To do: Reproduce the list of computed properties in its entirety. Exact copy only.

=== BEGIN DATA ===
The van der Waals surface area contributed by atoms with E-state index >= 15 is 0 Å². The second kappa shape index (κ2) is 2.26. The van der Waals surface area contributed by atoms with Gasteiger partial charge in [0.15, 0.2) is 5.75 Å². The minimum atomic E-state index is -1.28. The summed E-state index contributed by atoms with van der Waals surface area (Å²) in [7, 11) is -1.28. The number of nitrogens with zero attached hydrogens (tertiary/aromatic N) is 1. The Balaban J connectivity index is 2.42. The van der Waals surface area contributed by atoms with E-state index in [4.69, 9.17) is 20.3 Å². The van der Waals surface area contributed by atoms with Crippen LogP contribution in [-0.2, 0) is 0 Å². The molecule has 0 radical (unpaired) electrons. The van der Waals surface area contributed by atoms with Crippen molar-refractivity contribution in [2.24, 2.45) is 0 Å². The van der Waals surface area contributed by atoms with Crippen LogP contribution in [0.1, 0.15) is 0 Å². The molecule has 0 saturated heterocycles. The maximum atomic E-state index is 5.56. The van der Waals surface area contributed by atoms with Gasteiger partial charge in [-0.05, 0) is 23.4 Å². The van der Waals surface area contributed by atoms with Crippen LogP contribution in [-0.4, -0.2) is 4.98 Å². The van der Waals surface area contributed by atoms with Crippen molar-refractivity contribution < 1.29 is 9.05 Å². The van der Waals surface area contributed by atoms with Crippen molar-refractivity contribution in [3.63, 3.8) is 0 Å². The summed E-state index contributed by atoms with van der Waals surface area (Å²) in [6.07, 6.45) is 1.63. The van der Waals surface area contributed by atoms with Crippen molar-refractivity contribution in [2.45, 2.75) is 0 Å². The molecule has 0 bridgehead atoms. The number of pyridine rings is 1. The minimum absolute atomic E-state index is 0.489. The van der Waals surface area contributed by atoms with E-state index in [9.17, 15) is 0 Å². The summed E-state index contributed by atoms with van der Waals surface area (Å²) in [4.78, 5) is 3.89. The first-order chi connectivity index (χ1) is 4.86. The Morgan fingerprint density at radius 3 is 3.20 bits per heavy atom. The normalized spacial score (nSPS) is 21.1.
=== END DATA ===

The van der Waals surface area contributed by atoms with E-state index >= 15 is 0 Å². The second kappa shape index (κ2) is 2.26. The van der Waals surface area contributed by atoms with Gasteiger partial charge in [0.15, 0.2) is 5.75 Å². The minimum atomic E-state index is -1.28. The summed E-state index contributed by atoms with van der Waals surface area (Å²) in [7, 11) is -1.28. The number of nitrogens with zero attached hydrogens (tertiary/aromatic N) is 1. The Balaban J connectivity index is 2.42. The van der Waals surface area contributed by atoms with E-state index in [4.69, 9.17) is 20.3 Å². The van der Waals surface area contributed by atoms with Crippen LogP contribution in [-0.2, 0) is 0 Å². The molecule has 0 radical (unpaired) electrons. The van der Waals surface area contributed by atoms with Crippen molar-refractivity contribution in [2.24, 2.45) is 0 Å². The van der Waals surface area contributed by atoms with Crippen LogP contribution in [0.1, 0.15) is 0 Å². The molecule has 0 saturated heterocycles. The maximum atomic E-state index is 5.56. The van der Waals surface area contributed by atoms with Gasteiger partial charge in [-0.05, 0) is 23.4 Å². The van der Waals surface area contributed by atoms with Crippen LogP contribution in [-0.4, -0.2) is 4.98 Å². The van der Waals surface area contributed by atoms with Crippen molar-refractivity contribution < 1.29 is 9.05 Å². The van der Waals surface area contributed by atoms with Crippen molar-refractivity contribution in [3.63, 3.8) is 0 Å². The summed E-state index contributed by atoms with van der Waals surface area (Å²) in [6.07, 6.45) is 1.63. The van der Waals surface area contributed by atoms with Crippen molar-refractivity contribution in [2.45, 2.75) is 0 Å². The molecule has 0 bridgehead atoms. The number of pyridine rings is 1. The minimum absolute atomic E-state index is 0.489. The van der Waals surface area contributed by atoms with E-state index in [9.17, 15) is 0 Å². The summed E-state index contributed by atoms with van der Waals surface area (Å²) in [4.78, 5) is 3.89. The first-order chi connectivity index (χ1) is 4.86. The Morgan fingerprint density at radius 3 is 3.20 bits per heavy atom. The normalized spacial score (nSPS) is 21.1.